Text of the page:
Posted by | September 27, 2011 13:58 | Filed under: Top Stories

by Stuart Shapiro

Daniel Yergin probably knows more about oil and energy usage than anyone else.  I read his book The Prize a few years ago and can’t recommend it highly enough (although it is not an a quick read in any sense of the word).  He has a new book out now on our energy consumption over the past two decades and our prospects for the years ahead.  From a review:

On present course, we will find it in fossil fuels. Predictions of the end of oil have, so far, been wrong, and Yergin predicts they will continue to be wrong. Rickover’s 1957 speech, Yergin reminds us, was a warning that the world would run out of fossil fuels sometime after 2000, probably by 2050. In fact, oil production is five times greater than it was in 1957. Coal remains the central source of electricity. For all the talk of the “end of oil,” fossil fuels still make up about 80 percent of the world’s energy mix. And with natural gas, shale gas and new technologies for extraction becoming more important, fossil fuels are likely to play a central role for decades to come.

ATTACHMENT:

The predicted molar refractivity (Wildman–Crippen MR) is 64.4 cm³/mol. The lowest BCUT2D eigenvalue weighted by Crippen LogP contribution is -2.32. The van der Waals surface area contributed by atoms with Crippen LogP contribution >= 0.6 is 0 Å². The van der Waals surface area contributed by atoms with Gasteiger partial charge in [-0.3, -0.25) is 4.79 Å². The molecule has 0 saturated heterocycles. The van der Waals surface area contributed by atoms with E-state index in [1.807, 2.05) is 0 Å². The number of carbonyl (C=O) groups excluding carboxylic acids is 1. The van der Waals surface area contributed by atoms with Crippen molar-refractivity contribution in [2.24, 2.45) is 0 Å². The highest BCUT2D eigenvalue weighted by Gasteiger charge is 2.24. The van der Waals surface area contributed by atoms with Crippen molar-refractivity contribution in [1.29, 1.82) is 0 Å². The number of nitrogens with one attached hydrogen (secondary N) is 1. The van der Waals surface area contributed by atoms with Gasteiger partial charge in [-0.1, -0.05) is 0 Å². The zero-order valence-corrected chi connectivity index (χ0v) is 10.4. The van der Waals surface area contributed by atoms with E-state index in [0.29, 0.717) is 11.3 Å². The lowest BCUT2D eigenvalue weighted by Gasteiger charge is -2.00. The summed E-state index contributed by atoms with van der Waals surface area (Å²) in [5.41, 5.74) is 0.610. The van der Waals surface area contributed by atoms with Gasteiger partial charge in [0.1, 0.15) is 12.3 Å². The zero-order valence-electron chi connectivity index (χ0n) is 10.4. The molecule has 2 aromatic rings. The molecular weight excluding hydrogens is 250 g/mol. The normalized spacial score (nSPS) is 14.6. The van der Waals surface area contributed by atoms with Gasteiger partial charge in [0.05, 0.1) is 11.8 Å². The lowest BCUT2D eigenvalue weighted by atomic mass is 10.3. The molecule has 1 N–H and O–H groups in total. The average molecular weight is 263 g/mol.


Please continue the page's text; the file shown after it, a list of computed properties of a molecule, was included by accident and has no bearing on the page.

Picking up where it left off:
Unless we shift our ways. Burning fossil fuels has a cost — perhaps an unbearable one. We now have a mountain of evidence that the 30 billion tons of carbon dioxide that humans pump into the atmosphere every year are changing the earth’s climate in ways that will have negative effects for most people. Yergin recounts the making of the scientific consensus that has developed around global warming. His narrative makes clear that there really is no longer a serious debate in the scientific community about the basic facts of global warming, though there is uncertainty about its extent and its effects. (Some scientific studies suggest that things could turn out much worse than the “average” case.)

The book sounds like a must read for those interested in energy policy and the environment but a depressing one.

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Copyright 2011 Liberaland
By: Stuart Shapiro

Stuart is a professor and the Director of the Public Policy
program at the Bloustein School of Planning and Public Policy at Rutgers
University. He teaches economics and cost-benefit analysis and studies
regulation in the United States at both the federal and state levels.
Prior to coming to Rutgers, Stuart worked for five years at the Office
of Management and Budget in Washington under Presidents Clinton and
George W. Bush.